While the future of Volvo Car Corp. is in doubt, Volvo's truck arm is strengthening itself.
Volvo Truck Corp. last week bought 12.9 percent of fellow Swedish truckmaker Scania AB. Volvo also wants to talk to Scania shareholders about 'combining' the two companies.
Meanwhile, Volvo Trucks North America Inc. plans a $148 million expansion of its Dublin, Va., assembly plant, according to a statement from the governor's office.
The Scania move took the industry by surprise. Volkswagen AG is also known to be interested in Scania.
'Scania is a very good alternative for Volvo,' said Leif Johansson, CEO of AB Volvo. 'A combination would create Europe's largest and the world's second-largest manufacturer of heavy trucks and buses' after DaimlerChrysler AG.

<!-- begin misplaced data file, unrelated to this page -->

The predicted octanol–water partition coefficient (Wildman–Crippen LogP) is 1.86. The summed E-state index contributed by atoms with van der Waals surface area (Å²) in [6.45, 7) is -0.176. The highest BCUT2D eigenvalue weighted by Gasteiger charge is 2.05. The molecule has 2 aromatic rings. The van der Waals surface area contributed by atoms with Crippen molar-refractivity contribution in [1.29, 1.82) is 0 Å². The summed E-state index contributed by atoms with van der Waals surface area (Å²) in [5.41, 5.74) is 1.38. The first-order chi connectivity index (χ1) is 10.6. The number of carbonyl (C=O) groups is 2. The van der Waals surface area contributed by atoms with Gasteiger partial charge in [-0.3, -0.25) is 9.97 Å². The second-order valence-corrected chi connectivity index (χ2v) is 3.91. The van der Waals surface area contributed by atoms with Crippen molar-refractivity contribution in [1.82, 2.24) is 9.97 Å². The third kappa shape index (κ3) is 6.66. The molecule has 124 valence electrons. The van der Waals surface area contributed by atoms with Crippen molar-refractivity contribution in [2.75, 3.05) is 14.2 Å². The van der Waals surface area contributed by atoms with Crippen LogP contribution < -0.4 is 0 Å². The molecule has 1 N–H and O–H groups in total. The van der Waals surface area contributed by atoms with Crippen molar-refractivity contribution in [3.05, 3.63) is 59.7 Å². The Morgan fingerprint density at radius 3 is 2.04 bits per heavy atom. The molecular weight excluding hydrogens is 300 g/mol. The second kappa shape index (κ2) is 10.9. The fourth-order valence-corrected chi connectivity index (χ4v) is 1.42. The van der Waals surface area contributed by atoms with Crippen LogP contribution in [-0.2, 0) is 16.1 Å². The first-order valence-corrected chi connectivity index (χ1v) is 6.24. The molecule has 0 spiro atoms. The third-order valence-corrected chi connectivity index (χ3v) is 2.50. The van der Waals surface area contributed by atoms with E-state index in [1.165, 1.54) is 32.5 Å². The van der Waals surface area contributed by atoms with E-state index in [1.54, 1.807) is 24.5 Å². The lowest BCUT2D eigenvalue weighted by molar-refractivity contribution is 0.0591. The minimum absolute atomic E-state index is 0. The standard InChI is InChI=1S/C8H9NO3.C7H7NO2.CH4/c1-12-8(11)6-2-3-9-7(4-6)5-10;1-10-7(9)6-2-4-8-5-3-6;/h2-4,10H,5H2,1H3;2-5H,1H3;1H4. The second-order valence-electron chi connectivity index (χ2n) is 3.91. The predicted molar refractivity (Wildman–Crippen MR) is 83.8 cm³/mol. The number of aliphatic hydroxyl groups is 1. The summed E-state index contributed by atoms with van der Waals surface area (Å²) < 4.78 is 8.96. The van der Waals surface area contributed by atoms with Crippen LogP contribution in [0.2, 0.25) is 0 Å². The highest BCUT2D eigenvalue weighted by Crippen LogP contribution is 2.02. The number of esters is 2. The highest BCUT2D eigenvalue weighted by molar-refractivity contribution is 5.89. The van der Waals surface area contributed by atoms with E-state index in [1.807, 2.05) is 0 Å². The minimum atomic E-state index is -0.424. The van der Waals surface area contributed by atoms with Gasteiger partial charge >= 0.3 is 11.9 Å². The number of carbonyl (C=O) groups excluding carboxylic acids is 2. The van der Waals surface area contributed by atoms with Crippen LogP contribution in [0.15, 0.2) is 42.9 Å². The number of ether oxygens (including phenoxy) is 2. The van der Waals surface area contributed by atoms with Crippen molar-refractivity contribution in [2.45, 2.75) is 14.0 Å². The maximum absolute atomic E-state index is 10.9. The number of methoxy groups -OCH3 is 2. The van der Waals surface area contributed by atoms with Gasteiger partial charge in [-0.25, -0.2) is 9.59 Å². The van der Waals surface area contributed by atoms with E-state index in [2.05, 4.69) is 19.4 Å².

'It would be a manufacturer with strong brands, significant development resources and large volumes - particularly in the critical diesel engine area,' Johansson added. 'In addition, Scania and Volvo are similar in terms of company culture and business values.'
The deal cost Volvo 5.2 billion Swedish kroner ($643 million).
The Virginia plant, known as the New River Valley facility, has been building heavy trucks since 1974 and currently employs 2,400 people. The expansion will add 1,277 jobs.
Volvo Trucks North America declined to comment on the announcement. It was included in Gov. Jim Gilmore's state of the commonwealth address last week.
In a related development, Volvo and the UAW reached a tentative six-year agreement for workers at the Dublin plant. A ratification vote was scheduled for Sunday, Jan. 17.